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The New Orleans Greys were a group of young men, out for the adventure and money to be gained from war. This book details the importance of their participation in the Battle of the Alamo, as well as several other battles in the rebellion of 1835. Historian Brown has taken some little known history and created a fascinating and well-crafted story for the mainstream reader.
A large number of volunteers came to Texas in the 1830s: some for the promise of free land; a few for the cause of constitutional freedoms; many came for the adventure and a good fight. Such a group came to Texas in 1835.
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Produktbeschreibung
The New Orleans Greys were a group of young men, out for the adventure and money to be gained from war. This book details the importance of their participation in the Battle of the Alamo, as well as several other battles in the rebellion of 1835. Historian Brown has taken some little known history and created a fascinating and well-crafted story for the mainstream reader.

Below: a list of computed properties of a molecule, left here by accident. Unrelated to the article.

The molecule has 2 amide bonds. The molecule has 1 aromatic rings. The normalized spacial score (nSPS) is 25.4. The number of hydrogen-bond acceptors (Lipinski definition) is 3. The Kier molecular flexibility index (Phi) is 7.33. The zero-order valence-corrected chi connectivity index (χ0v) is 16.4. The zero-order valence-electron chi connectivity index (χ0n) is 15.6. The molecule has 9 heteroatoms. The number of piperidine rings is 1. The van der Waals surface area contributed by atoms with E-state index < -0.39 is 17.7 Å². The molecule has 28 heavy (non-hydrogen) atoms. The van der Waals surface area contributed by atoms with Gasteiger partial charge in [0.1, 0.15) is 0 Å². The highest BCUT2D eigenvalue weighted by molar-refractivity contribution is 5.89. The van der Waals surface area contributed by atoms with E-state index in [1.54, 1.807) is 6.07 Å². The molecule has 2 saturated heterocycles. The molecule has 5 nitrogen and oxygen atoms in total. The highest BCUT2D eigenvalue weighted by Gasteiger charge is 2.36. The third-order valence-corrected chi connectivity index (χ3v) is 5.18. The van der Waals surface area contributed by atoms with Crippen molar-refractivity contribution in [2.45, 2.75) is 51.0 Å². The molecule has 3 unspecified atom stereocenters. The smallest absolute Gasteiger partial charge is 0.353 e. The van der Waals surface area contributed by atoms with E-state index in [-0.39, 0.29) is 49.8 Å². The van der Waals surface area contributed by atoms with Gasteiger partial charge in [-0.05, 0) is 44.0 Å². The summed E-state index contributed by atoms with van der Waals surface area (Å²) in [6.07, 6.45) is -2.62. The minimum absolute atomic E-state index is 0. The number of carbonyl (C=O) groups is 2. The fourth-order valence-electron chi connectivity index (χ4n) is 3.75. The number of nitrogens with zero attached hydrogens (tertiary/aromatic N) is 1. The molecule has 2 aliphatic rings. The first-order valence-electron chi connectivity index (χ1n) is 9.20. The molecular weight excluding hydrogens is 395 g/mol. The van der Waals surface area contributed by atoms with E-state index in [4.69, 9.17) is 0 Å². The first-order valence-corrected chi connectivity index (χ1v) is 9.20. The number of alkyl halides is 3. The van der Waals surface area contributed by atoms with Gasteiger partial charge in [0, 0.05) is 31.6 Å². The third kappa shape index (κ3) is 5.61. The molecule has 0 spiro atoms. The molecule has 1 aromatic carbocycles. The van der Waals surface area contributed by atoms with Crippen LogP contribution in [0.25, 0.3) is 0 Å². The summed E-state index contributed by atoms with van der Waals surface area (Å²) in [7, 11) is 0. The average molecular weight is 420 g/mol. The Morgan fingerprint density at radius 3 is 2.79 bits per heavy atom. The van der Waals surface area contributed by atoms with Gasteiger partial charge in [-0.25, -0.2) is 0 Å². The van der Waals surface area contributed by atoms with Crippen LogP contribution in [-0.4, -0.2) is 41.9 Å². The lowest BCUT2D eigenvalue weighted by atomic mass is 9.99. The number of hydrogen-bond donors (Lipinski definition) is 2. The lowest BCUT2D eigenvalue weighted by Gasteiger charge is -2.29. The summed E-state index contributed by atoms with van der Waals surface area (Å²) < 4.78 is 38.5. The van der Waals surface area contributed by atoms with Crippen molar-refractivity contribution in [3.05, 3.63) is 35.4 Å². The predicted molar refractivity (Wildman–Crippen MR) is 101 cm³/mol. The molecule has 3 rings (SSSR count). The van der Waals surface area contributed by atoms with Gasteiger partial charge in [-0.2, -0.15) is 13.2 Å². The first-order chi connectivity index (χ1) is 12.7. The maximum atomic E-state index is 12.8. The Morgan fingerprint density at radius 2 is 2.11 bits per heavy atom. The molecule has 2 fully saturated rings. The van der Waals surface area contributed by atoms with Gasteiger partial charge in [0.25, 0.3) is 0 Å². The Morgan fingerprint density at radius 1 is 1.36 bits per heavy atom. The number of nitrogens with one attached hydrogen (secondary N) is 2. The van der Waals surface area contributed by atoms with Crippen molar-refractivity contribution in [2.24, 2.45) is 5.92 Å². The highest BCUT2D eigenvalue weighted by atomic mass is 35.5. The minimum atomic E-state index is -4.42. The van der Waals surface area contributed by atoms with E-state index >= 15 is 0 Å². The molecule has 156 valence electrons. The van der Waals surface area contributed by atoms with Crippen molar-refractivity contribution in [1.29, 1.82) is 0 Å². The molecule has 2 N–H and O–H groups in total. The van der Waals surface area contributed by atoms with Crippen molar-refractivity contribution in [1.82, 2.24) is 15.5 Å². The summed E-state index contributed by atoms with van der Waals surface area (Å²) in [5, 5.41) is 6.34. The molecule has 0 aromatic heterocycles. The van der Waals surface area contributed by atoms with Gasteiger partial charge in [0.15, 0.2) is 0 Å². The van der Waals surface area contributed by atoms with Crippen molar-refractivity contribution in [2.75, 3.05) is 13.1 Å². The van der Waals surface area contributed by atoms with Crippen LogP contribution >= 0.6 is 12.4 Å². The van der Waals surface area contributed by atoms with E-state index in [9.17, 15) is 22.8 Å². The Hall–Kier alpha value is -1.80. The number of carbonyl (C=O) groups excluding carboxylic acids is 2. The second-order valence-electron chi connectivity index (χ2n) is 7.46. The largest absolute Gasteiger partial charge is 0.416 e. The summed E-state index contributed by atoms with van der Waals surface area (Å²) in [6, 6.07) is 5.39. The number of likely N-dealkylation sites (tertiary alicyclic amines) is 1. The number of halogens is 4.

A large number of volunteers came to Texas in the 1830s: some for the promise of free land; a few for the cause of constitutional freedoms; many came for the adventure and a good fight. Such a group came to Texas in 1835. As a unit, they were born in a New Orleans coffee arcade on October 13, 1835. Only 175 days later they had been destroyed as a military unit, and only a handful survived. During that 175 days they were the most effective fighting force to serve in Texas during the seven-month revolution. They are the only Anglo Texas unit to have fought at Bexar, the Alamo, San Patricio, Agua Dulce, Refugio, Coleto, and Goliad. A few survivors even served at San Jacinto. Their story is one of courage and fighting skill. They were ruthless in battle, yet companssionate in victory, and they are hardly ever mentioned in Texas history books. They were the New Orleans Greys.